Today, the benchmark 30 Year conventional rate fell to a fresh low of 4.27%, down from 4.32% last week. Meanwhile the 15 Year rate was down to 3.72% from 3.75% last week. This data comes from Freddie Mac each Thursday and the averages include points, usually in the 0.6-0.7 point range.
What’s Driving These Insanely Low Rates?
- Anticipation of a new round of Quantitative Easing – We can thank the first round of easing for the current low rates and now there’s talk of another substantial easing measure perhaps in the $500 Million to $1 Billion range. The question is whether this large measure is already baked into rates at the moment or if there’s more to go once announced.
- Deflation – Many are now more fearful of deflation as opposed to inflation, so rates are anticipated to drop even further and stay low for a while.
- Political Pressure to Maintain Low Interest Rates – With very little evidence of the economy recovering and housing stagnant, there are significant drivers for sitting politicians to throw everything at the situation, namely, low rates. Low rates allow consumers to refinance and buy homes with lower monthly payments, thus freeing up cash to be spent elsewhere in the economy.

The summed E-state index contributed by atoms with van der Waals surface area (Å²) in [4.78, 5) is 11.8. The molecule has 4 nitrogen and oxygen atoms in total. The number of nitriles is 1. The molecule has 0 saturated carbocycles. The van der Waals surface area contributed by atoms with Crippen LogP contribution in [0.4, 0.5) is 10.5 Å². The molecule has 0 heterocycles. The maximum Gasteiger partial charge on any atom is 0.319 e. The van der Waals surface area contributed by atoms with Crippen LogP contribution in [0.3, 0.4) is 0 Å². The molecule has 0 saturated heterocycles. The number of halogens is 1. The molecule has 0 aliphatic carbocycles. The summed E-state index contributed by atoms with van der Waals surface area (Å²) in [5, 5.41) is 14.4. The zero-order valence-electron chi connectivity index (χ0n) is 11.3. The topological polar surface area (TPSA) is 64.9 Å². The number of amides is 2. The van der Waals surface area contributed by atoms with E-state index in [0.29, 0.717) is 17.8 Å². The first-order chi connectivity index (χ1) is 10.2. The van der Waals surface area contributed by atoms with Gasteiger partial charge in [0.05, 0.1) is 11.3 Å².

How Much Further Could They Go?
- It Depends on QE2 – Some economists are pegging the drop in the 10 Year Treasury at about 4 basis points per $100 Billion in quantitative easing. With a massive $1 Billion program, you’re talking 40 bps max. Since the 30 year conventional mortgage rate follows what the 10 Year Treasury does with some success (not perfectly), it might be reasonable to assume you could see the 10 Year at 2.0% and a 30 Year Conventional Mortgage at about 3.875% in a best case scenario.
This includes lots of assumptions and getting below 4.0% on a 30 year mortgage may never happen. So, if you’re in a position to buy or refinance now, it’s risky waiting around for something better. After all, you could always refi if it’s that compelling later. But you may end up missing the rate lock of a lifetime if the government announcement on QE2 never comes and interest rates spike in disappointment.
Can You Get a Better Rate?
Of course! These are averages, so they incorporate the whole span of credit risk. If you have a great credit score (find out your FICO Score Free), you may very well be 1/8 to 1/4 point BELOW the average and that’s with NO POINTS. At least, that’s what I’ve found for my quotes. You can get a quick quote by comparison shopping via this mortgage rate table.